Why Washington moved Collins closer to line of scrimmage


This past offseason, safety Landon Collins and defensive coordinator Jack Del Rio both went on the record to say that the 27-year-old would not be switching his position to linebacker despite the emergence of Kam Curl last season and the addition of Bobby McCain.

As of now, Collins is still listed as the team's starting strong safety. Yet, in Washington's Week 6 loss to the Chiefs, Collins played in an almost exclusively hybrid linebacker role -- one where he lined up near the line of scrimmage -- with Curl and McCain playing the two traditional safety positions.

Part of the switch is due to injuries, as linebacker Jon Bostic is out for the year with a pectoral injury. But there are other factors that went into moving Collins into a new position. The coaching staff is trying to find the best way to get the most out of its $84.5 million safety.

"I think that's his strength. I think when he's down in the box, close to the action, I think that's where he plays some of his better football," head coach Ron Rivera said Monday. "He's a guy that's a downhill, attack-type player. That's what you're looking for when you're close to the line."

The results were mixed. Collins finished with six tackles on the day and was solid defending the run game, too. Collins is at his best when he's playing near the line of scrimmage, and seeing him make plays in the run game is what Washington hoped it would accomplish by moving him to this new role.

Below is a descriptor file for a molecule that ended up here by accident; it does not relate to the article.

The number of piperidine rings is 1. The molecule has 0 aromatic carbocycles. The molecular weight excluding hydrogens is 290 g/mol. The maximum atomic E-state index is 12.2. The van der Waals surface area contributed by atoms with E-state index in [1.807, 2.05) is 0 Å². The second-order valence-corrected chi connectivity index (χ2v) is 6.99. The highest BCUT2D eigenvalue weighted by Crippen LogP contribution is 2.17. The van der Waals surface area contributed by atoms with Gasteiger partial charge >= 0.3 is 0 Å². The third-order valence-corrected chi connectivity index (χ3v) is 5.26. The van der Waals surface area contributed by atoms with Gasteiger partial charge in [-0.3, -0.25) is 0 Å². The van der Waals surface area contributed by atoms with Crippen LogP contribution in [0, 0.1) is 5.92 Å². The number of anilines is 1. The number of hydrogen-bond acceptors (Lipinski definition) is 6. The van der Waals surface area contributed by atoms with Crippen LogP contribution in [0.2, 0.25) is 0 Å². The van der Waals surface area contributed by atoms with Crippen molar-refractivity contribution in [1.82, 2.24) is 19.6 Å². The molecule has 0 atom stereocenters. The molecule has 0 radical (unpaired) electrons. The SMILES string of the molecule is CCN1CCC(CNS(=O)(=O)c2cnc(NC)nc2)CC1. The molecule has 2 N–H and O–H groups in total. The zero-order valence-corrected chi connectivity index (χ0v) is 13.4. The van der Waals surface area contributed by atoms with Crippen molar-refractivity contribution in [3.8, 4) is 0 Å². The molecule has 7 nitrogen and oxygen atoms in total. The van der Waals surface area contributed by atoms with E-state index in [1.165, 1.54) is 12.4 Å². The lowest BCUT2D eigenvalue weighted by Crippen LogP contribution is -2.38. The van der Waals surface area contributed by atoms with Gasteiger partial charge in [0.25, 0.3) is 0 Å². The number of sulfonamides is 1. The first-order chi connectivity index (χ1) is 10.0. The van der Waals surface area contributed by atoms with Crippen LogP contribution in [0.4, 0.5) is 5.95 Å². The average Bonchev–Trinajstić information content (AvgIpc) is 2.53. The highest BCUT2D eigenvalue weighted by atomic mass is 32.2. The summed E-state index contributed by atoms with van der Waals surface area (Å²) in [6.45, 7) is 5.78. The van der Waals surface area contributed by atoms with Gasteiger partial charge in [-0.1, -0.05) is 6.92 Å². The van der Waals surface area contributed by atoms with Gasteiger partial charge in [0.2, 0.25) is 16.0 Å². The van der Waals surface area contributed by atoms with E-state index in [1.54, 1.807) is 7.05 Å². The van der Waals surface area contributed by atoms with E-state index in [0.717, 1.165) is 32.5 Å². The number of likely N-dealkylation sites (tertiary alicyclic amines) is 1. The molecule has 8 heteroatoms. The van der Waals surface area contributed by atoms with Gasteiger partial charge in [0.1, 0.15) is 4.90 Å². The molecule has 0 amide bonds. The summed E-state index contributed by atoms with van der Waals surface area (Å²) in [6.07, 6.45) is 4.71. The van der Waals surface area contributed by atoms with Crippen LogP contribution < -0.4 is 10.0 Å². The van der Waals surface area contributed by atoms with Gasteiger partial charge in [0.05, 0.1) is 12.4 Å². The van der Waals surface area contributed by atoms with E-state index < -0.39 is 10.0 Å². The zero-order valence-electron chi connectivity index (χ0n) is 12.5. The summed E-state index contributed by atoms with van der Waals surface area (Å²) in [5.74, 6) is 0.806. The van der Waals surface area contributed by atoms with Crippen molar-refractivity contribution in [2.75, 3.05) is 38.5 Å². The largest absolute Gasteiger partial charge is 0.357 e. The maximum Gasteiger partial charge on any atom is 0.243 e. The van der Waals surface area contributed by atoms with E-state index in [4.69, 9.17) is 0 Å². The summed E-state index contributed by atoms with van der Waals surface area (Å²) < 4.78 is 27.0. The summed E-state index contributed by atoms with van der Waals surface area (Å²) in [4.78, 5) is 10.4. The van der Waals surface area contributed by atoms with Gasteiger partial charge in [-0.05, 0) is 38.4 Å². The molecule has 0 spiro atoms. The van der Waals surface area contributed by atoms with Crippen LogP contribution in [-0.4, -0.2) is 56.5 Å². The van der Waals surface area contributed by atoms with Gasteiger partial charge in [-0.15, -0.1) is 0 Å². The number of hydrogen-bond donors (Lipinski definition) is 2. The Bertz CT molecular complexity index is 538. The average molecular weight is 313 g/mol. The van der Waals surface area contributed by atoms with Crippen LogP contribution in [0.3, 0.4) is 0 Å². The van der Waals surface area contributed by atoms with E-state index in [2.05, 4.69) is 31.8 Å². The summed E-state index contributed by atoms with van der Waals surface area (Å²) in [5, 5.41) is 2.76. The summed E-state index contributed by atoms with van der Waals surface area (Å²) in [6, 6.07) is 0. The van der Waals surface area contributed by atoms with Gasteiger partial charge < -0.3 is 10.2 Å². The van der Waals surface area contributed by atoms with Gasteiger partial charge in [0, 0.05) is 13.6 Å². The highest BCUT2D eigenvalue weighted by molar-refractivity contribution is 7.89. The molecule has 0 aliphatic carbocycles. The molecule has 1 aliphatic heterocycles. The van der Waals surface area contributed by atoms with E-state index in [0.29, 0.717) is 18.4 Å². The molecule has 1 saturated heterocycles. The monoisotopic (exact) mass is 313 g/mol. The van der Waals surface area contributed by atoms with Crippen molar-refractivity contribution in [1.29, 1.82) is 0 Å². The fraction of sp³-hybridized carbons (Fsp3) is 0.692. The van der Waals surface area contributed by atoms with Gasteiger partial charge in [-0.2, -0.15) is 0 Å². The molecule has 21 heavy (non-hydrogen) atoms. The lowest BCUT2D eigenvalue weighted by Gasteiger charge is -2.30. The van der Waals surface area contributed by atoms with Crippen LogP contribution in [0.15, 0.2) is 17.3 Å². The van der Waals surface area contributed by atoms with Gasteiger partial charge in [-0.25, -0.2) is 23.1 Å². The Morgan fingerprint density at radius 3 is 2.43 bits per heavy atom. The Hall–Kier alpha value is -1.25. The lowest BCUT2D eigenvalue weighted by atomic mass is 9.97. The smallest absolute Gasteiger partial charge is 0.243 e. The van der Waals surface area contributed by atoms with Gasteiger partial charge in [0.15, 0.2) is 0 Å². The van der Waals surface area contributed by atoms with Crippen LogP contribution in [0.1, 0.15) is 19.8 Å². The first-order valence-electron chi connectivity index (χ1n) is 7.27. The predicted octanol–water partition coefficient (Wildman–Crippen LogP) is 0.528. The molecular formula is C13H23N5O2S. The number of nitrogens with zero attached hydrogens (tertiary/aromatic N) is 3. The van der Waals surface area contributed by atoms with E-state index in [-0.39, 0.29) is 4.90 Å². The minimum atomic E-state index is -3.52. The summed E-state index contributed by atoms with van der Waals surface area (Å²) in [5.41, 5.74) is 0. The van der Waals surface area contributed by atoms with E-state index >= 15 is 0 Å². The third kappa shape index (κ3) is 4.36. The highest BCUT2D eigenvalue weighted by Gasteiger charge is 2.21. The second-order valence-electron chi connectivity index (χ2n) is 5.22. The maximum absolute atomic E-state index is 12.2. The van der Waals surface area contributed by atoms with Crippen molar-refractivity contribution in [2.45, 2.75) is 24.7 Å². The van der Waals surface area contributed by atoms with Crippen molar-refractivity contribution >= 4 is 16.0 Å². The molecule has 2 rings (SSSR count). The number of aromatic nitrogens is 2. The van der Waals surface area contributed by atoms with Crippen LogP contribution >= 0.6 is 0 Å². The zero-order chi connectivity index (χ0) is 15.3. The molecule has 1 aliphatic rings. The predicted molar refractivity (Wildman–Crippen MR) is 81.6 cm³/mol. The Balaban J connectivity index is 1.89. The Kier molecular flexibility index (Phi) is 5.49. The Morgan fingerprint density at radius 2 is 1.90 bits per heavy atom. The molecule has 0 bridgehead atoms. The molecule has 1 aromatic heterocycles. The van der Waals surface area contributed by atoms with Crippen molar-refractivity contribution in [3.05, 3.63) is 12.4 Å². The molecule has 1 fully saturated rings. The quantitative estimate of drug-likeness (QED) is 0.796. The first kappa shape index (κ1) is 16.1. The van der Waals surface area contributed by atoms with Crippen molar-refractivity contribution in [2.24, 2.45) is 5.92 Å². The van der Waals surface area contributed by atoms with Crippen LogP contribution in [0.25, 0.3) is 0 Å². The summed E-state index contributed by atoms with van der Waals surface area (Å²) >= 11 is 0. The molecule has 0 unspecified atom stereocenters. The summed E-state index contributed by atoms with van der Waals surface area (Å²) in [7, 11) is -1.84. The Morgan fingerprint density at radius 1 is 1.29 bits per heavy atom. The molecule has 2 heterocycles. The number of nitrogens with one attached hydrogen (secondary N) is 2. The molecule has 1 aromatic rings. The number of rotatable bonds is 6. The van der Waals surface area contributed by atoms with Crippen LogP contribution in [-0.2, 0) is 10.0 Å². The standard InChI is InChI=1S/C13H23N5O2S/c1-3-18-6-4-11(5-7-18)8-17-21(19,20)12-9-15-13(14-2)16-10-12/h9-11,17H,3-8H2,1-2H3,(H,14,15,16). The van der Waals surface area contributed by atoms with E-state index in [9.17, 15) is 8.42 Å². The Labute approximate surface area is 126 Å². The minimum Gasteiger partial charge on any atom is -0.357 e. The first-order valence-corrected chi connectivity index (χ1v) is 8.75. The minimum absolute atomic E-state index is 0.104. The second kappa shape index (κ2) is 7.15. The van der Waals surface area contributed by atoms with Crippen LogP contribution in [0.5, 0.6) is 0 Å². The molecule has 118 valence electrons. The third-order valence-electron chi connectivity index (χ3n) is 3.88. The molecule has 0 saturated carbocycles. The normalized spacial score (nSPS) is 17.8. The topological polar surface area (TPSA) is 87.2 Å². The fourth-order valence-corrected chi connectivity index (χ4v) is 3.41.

But, where Collins has struggled significantly since he arrived in D.C. has been defending in coverage. According to Pro Football Focus, only three safeties in the entire NFL have been worse in coverage than Collins this season.

By moving Collins into a more linebacker-esque role, the thinking was that he'd be less exposed in the passing game. Unfortunately for Washington, that was not the case against Kansas City.

On Sunday, Collins was picked on by Patrick Mahomes multiple times, including a 27-yard pass on the Chiefs' opening drive to set up a Darrell Williams touchdown. Tight end Travis Kelce also had his way with Collins much of the afternoon.

Based on Rivera's comments Monday, keeping Collins in this hybrid role appears to be the plan moving forward. Curl and McCain each played 100% of the team's defensive snaps on Sunday, while Collins' snap percentage dipped to 83% after playing 100% of defensive snaps the previous two weeks.

While the results have yet to be there, it's clear that Rivera and defensive coordinator Jack Del Rio believe that moving Collins into this new role is the best way for him to have success. Collins simply can't revert to his traditional safety role. He's proven to be too much of a liability in coverage.

"I think with him, it's a lot of how he fits into what we're doing," Rivera said. "That's why we've moved him down into the box. We believe that's probably where he can use his strengths. This is about putting a guy in position to have success."